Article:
Now the fun thing is that I can proove (on my own) that a particular procuct exists (because I have it in hand) without doubt. So in principle perfect data quality is available for my particular product. But I cannot ever hope to know all of them, and I mustn’t ever assume I do, or be led on assuming I do by the user interface. One of the most common errors in this kind of application is “erroneous condensation” of data (e. g. failure to require to explicitly enter the absence of a SID in an optional SID field, making it impossible for a future editor to discern if the original author didn’t care to fill the optional field, or meant that there is no SID, a typically complication on Discogs. MB typically is better in that regard – particularly the “this release has no barcode” field. Other examples are erroneous combination of releases that in fact do have different artwork, like distribution codes, or even the same information printed differently – I’ve seen cases of the same barcode, data-wise, but printed differently – numbers all on on line vs. raised check digit, end up in the same release). That is the fundamental problem in crowdsourced databases like MB or Discogs, and neither got it quite right. MB is a lot better due to the use of AccoustId and by having a notion of “recordings” and “works”. The composer of a work will remain the same, and the bassist on a particular recording will remain the same on whatever compilation said recording appears. It’s unfortunate that we don’t have a song hash (e. g. SHA-515) verification of recording equality for lossless tracks via Picard, it would help mitigate recording duplication automatically with near-perfect confidence (i e. when importing CD’s via piccard from lossless sources, we could “lock” the recording to a known/existing one, in the track editor).
But I am digressing. As I said, in the particular case, the artwork simply disambiguates these MBIDs (and Discogs submissions), and I had to create another release record to link them accordingly. Also, nobody, unless you have both releases in hand can really say if artwork is the same, unless there is a full set of scans (which would be great to be able to “tag” as complete in some way) for both releases, so I can proove/disproove similarity to the level we’d like to track on MB while having only one product in hand, and the other merely in the form of scans.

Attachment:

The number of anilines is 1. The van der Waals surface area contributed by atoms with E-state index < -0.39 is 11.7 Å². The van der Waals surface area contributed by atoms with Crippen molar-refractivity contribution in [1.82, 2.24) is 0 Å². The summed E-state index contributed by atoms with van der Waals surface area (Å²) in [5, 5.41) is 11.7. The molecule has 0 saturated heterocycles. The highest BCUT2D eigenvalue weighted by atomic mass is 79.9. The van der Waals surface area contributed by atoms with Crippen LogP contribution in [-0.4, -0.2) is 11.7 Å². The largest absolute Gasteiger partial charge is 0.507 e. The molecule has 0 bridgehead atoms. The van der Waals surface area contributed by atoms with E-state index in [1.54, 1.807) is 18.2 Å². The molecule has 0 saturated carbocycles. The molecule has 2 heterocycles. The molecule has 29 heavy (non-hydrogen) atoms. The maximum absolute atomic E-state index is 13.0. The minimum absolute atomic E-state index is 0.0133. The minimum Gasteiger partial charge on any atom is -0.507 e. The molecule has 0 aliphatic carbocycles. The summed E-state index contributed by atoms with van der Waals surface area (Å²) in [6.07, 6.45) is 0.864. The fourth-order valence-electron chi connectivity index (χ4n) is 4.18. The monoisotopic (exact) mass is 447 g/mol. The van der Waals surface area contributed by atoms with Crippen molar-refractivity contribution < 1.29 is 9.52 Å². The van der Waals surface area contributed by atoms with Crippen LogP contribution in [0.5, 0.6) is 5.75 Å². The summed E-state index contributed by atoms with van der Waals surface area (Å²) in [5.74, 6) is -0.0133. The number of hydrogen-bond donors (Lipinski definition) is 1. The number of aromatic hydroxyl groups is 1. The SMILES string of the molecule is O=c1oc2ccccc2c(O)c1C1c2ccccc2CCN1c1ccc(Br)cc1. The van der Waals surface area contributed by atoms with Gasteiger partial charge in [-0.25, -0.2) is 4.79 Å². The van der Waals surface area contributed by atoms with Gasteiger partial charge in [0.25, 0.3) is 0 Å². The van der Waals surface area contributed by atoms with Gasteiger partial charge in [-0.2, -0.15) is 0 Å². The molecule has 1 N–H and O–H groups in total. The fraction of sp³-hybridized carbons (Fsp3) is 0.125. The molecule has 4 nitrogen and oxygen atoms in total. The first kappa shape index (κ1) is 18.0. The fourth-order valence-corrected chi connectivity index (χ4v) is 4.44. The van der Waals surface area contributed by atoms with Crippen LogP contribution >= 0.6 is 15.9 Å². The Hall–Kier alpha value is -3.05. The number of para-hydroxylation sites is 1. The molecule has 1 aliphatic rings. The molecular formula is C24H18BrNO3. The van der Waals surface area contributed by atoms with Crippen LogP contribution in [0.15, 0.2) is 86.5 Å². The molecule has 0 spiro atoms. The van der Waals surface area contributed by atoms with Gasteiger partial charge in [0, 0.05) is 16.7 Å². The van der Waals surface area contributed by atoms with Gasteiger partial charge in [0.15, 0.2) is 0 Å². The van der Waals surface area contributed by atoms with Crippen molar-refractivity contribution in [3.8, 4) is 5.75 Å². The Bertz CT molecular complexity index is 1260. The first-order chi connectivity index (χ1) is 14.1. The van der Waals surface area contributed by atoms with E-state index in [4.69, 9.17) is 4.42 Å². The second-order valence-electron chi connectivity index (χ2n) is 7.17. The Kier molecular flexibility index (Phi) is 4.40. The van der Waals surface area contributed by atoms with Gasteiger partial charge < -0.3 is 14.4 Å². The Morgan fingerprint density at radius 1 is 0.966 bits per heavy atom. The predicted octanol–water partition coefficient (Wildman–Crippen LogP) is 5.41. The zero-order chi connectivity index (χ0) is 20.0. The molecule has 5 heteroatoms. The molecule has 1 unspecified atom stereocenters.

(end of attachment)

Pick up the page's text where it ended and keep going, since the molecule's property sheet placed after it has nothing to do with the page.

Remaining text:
If we somehow manage to have a system (beginning with an entity relationship model) where individual editors cannot fail under the premise of them having “their” copy in hand, and excercising due diligence, we’d make a huge step forward in database accuracy. The main user error/neglect, if you ask me, is to not fill the disambiguation and annotation field with well-known “disambiguators” like format codes, matrix codes, french price / distribution codes.
(BTW, whichever term you prefer, contrary to claims, there is no actual definition of either – I prefer distribution code, becasue it doesn’t contradict it being used to set price, but doesn’t require that use. As far as I am concerned we might also call it “that other code we find on european releases, with two characters and three digits”, because it doesn’t matter what is means, but that it’s there, and what it’s value is. Let those who think they are experts use the “meaning” they wish for. We’re not shops, we don’t need to care if it’s a price code or distribution code or whatever – but I sure want the images I embed to accurately represent the very product from which I ripped my FLAC files, even if I have no idea what “WE 833” actually meant at the time I bought the album.)
Often a well-meaning editor has no chance to know if another release needs to be created or not. Sometimes artwork must be consulted (which is a lot more work than “scraching off” release list entries by seeing distribution, matrix codes, “made in the UK”), sometimes there were no scans available, so the only actual way to tell what the original editor(s) may have had in hand is via the linked Discogs entry. Often this leads to “release hijacking”, followed by either resignation and acceptance of the invalid data, or a tedious, manual process that is typically still ending up with incorrect data on either side. Both in Discogs and MB we have merge support, but literally no split support at all. Incorrect merges and/or release hijacks are the main cause for data problems on either database.
Again, my primary concern is that products are identifiable, and entering contradicting information about them is hard by design of the UI. Make product entry easy and fast, and you do a great service to those who want that level of correctness in their tags. Others, let them tag/edit to the release level, without it even interfering with product information, and you’ll have a far better database than Discogs can ever hope to have due to their cardinal error of never even considereing works and recordings.
That’s why I used MB to tag performers and the like, but need to use Discogs (and local files / manual tags) to keep track of my collection to the detail of what actual product I have.